Outbreak Outbreaks Fight Against HIV, TB and Malaria

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The Covid-19 pandemic has severely hampered the fight against other global scourges such as HIV, tuberculosis and malaria, according to a depressing new report released Tuesday.

Before the pandemic, the world was taking steps against these diseases. Overall, deaths from these diseases have decreased by about half since 2004.

“The emergence of a fourth pandemic in Covid puts these hard achievements in great danger,” said Mitchell Warren, executive director of AVAC, a nonprofit that supports HIV treatment worldwide.

The pandemic has flooded hospitals and disrupted supply chains for tests and treatments. In many poor countries, the coronavirus has taken limited public health resources away from the treatment and prevention of these diseases.

Fewer people asked for a diagnosis or medication because they were afraid of being infected with the coronavirus in clinics. And some patients were denied care because cough or fever symptoms were similar to Covid-19 symptoms.

“We will continue to play the mole of emergency response and global health,” said Mr Warren, unless comprehensive efforts continue to repel the disease.

The report was compiled by the Global Fund, an advocacy group that funds campaigns against HIV, malaria, and tuberculosis.

Before the emergence of the coronavirus, tuberculosis was the largest infectious disease killer worldwide, taking more than a million lives each year. The epidemic has exacerbated the damage.

According to the new report, nearly a million fewer people were tested and treated for TB in 2020 compared to 2019 – a decrease of about 18 percent.

The number of people treated for drug-resistant tuberculosis decreased by 19 percent, and the number of people treated for drug-resistant tuberculosis decreased by 37 percent. About 500,000 people were diagnosed with drug-resistant tuberculosis in 2019.

“We’re really impressed with TB,” said Peter Sands, executive director of the Global Fund. “I’m afraid that inevitably means hundreds of thousands of extra deaths.”

Mr Sands said India, which has the highest tuberculosis burden in the world, restarted its rate of pre-Covid tuberculosis diagnosis in late 2020, but this spring’s outbreak may have reversed that progress.

A decline in TB diagnoses can have far-reaching consequences for a community. One person with untreated TB can transmit the bacteria to 15 people each year.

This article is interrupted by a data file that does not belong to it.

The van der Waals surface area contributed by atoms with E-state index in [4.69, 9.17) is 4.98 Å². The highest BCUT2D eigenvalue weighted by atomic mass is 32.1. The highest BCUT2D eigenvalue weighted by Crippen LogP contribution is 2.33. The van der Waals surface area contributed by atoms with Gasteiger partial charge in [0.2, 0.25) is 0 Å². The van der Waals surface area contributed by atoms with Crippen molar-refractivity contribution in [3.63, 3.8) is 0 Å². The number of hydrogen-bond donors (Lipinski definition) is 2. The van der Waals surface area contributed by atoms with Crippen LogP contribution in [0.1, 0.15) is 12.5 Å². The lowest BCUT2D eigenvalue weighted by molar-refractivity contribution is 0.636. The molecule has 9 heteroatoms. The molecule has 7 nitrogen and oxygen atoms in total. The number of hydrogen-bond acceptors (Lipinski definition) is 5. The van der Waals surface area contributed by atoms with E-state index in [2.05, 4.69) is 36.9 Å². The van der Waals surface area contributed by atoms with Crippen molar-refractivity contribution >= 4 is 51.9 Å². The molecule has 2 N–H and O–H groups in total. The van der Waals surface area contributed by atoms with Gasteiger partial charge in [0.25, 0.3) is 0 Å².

Compared to 2019, the number of people seeking HIV testing decreased by 22 percent and those opting for HIV prevention services decreased by 12 percent. Medical male circumcision, thought to slow the spread of the virus, has decreased by 27 percent.

“Since there is no cure for HIV, every person infected is a long-term effect,” said Mr Sands.

According to the report, malaria diagnoses have dropped by a small amount. Most countries have been able to implement measures that limit the impact on diagnosis and treatment.

As many as 115 million people have been driven into extreme poverty by Covid-19, further limiting their access to treatment and support. School closures and curfews in some countries have made it difficult for adolescent girls and young women to access healthcare.

Amidst the bleak news, there were several beacons of hope: The crisis has forced health institutions and ministries in many poor countries to adopt innovations that can overcome the pandemic. These include: supplying patients with TB and HIV medications or condoms, lubricants and needles for months; Using digital tools to monitor TB treatment; and simultaneous testing for HIV, TB and Covid-19.

Community health workers testing people for Covid in Nigeria, for example, also searched for HIV and TB cases. As a result, the country is one of the few countries to see an increase in HIV diagnoses compared to 2019.

In Ouagadougou, Burkina Faso, community health workers on motorcycles delivered insecticide-treated mosquito nets door-to-door rather than dispersing them from trucks in village squares, helping them reach more households than before and reducing the number of malaria infections.

Deploying networks to individual households is “a little more expensive”, but “it was definitely an investment worth making,” said Mr Sands.

Mr Sands said the Global Fund has spent about $1 billion more than its normal budget to minimize the impact of the pandemic. In March 2020, the organization released $500 million to help countries cope; As of August 2021, it has raised $3.3 billion for use in 107 countries.

Funds were used to support health systems, provide tests, treatments and oxygen, and provide personal protective equipment to healthcare workers.

Mr Sands said donors are committed to providing $6 billion for HIV and another $2 billion for TB over the next three years.

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